Filipinos Embrace Insurtech at Home and Abroadby Rebecca Oi November 24, 2022
Did you know that only 3 % of the Philippines’ 113 million population have insurance?
That’s a vast potential that is attracting more attention when coupled with their changing attitude to insurance thanks to digitalisation. This includes a better understanding of insurance as providing a financial safety net when something terrible happens.
A recent Statista survey found that 49 % of respondents in the Philippines said they purchased online insurance from insurance provider sites/apps. The leading methods of purchase are e-commerce, travel sites, and comparison sites respectively.
More digital solutions and business models by insurtech in Philippines
There are more purchasing channels now compared to traditional models, with Filipinos willing to adopt new digital solutions and business models introduced by insurance technology (insurtech).
“Gone are the days of overwhelming the customer with pages of printed forms. Their time is valuable, and with the pandemic, we also need to adjust fast to remote selling, which has become the new normal. The pandemic has undeniably recalibrated the way we do work, bringing digital solutions into the limelight,” said Marcelino Dailo Jr, Etiqa Philippines head of retail insurance, with the recent relaunch of its upgraded unified omnichannel app Smile PH 3.0.
“Right now, we are accelerating our efforts towards a paperless and seamless electronic exchange of data to maintain and improve the company’s productivity during this time.”
Meanwhile, Etiqa Philippine President and CEO, believes that leveraging technology can accelerate insurance market penetration and the growth of the insurance industry.
Insurtech companies in the Philippines
Fintech Philippines Report 2022 noted that there are ten insurtech companies in the country: assured, BIMA, Galileo, igloo, Kwik.insure, MarCoPay, MariaHealth, Saphron, Singlife, and VESL. Their advanced technology arsenal includes artificial intelligence, blockchain, and more, enabling automation, hyper-personalization, and broader market penetration through mobile and the internet.
Speaking at a webinar this year, insurtech firm Igloo Country Manager Mario Berta said that the country “scored very low on insurance penetration, but higher on microinsurance penetration.”
Microinsurance is designed to have affordable rates to cover the specific needs of low-income people. For example, a mobile phone can be insured for as low as 21 pesos (US$0.37) and comes with a P30,000 (US$522) coverage. That’s how accessible and inclusive insurance can be nowadays. The Philippine Life Insurance Association (PLIA) also attributed microinsurance to a four-fold increase in the number of lives insured between 2015 and 2020.
Inclusion factor for promoting innovation in the industry
Inclusion is also driving the country to promote innovation in the insurance industry. Its regulator, the Philippine Insurance Commission (PIC), introduced “Guidelines on the Adoption of a Regulatory Sandbox Framework for Insurance Technology (InsurTech) Innovations” in 2020.
It provides a small-scale testing ground to test new ideas to assess their risks and benefits to customers before launching them to the general public. PIC also issued the “Guidelines on the Adoption of a Regulatory Sandbox Framework for Piloting Agriculture Insurance” in 2021 to support private insurance companies in creating more cost-efficient agricultural insurance for farmers in remote areas.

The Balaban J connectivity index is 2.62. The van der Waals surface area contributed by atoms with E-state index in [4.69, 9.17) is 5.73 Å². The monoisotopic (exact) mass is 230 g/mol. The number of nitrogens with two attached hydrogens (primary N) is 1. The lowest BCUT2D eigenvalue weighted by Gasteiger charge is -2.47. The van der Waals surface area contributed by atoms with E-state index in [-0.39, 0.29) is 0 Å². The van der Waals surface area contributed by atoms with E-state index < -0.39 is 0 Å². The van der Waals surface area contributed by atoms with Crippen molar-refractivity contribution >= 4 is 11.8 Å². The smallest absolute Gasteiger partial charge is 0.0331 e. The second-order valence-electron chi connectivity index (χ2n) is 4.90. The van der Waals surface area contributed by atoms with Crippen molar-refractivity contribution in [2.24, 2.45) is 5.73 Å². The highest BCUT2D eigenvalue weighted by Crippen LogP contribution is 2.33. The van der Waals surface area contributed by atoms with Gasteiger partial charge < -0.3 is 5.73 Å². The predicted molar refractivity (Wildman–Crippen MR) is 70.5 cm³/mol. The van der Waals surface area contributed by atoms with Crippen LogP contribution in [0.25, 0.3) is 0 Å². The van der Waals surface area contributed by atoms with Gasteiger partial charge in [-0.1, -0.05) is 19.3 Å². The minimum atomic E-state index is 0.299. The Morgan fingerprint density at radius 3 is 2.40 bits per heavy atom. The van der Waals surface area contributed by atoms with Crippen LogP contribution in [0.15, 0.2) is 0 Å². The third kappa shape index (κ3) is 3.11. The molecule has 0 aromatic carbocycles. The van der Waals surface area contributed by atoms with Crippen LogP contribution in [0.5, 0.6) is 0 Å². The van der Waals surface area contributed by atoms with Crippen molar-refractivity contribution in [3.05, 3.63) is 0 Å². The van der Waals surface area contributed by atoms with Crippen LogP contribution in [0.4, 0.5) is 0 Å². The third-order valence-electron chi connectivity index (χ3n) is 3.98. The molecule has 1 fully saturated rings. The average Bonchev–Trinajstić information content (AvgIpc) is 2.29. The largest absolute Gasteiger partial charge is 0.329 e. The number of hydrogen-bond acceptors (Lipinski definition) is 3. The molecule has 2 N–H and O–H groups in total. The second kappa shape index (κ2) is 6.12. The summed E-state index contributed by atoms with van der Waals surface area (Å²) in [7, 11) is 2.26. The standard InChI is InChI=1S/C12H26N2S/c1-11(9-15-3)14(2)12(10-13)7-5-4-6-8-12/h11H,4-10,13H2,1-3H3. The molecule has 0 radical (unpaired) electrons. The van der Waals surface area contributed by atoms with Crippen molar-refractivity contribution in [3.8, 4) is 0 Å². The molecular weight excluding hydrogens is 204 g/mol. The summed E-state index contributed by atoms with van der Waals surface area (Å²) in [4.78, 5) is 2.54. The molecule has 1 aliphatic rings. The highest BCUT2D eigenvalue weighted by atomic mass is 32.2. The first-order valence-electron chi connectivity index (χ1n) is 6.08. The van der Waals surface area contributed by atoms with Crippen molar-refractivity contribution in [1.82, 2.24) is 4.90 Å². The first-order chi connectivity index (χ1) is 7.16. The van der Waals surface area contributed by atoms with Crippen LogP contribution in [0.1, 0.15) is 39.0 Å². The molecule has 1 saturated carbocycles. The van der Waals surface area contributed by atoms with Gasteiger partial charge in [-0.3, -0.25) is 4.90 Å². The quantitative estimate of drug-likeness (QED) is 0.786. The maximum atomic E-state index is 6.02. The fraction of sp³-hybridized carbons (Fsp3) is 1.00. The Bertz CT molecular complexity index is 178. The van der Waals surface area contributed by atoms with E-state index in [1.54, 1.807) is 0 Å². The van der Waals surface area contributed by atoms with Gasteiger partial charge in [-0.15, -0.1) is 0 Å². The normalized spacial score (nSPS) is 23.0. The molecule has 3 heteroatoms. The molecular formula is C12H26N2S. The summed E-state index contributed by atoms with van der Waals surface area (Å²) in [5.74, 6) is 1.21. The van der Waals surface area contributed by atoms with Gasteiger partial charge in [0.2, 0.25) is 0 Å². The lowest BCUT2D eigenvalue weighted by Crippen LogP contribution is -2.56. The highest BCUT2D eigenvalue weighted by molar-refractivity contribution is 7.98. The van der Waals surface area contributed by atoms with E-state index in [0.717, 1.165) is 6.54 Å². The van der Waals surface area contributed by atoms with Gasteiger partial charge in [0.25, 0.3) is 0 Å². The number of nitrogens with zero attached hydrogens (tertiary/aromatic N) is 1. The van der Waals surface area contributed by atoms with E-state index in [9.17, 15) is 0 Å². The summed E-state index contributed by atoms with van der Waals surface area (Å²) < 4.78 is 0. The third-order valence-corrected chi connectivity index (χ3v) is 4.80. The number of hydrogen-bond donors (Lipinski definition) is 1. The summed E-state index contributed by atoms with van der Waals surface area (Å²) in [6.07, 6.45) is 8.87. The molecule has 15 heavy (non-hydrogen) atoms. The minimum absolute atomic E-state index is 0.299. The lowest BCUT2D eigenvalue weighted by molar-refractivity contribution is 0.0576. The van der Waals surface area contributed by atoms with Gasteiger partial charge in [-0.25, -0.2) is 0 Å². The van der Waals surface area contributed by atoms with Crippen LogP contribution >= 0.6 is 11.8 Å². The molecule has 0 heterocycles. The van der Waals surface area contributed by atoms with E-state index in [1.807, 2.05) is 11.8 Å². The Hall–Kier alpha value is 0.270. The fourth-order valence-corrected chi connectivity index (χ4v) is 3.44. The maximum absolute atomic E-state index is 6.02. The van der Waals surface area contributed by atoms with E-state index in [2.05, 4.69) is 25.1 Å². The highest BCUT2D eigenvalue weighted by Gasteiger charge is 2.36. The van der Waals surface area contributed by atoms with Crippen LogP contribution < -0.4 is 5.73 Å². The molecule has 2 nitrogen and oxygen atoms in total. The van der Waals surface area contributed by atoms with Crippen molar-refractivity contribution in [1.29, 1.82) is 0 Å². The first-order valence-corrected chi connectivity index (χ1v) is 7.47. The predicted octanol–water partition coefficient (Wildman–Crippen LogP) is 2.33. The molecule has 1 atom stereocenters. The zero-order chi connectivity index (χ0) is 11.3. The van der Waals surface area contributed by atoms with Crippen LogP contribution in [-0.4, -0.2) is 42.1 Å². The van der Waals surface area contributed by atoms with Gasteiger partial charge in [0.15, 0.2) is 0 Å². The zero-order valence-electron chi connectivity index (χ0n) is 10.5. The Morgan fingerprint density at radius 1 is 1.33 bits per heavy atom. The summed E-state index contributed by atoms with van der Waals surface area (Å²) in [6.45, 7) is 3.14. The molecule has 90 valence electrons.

Considering the Philippines can expect to be hit by around nine tropical cyclones per year, and insurance penetration is very low among the farmers, there is a great need for more players to enter and develop workable solutions that the farmers could adopt and benefit from.
Investors entering the Philippines
The country is seen as a high-growth opportunity for investors as well. In October, global private equity firm Warburg Pincus announced its P20025 million (US$350 million) equity commitment to building a de novo digital general insurance platform for Southeast Asia called Oona Insurance. It began by acquiring PT Asuransi Bina Dana Arta Tbk in Indonesia and Mapfre Insular Insurance Corporation in the Philippines, giving them a foothold in the region.
Rewire, the first digital financial services platform for migrant workers worldwide, rolled out its insurance services to cover family members at home, starting with the Filipino market first. Filipino migrants in the UK and Europe can pay as little as P543.80 (£8) a year per family member to give their families coverage for covid-19, dengue, home fire, and personal accidents and injuries.
“Looking after families back home comes with real-life challenges, complicated by the lack of suitable financial services. Many migrants have never had the option to buy cover for their loved ones, but now, in the event of sickness or natural disasters – such as the typhoons that are typical in the Philippines – our customers can have peace of mind knowing their families are protected,” said Guy Kashtan, co-founder and CEO of Rewire, when debuting the services last May.
Filipinos are becoming savvier with buying insurance online, at home, and abroad. Insurtech, digitalisation, and financial inclusion initiatives and access from the governmental level to the private sector work together to open up the massive potential in its market. A boon for both the industry and the people.
Featured image credit: Edited from Freepik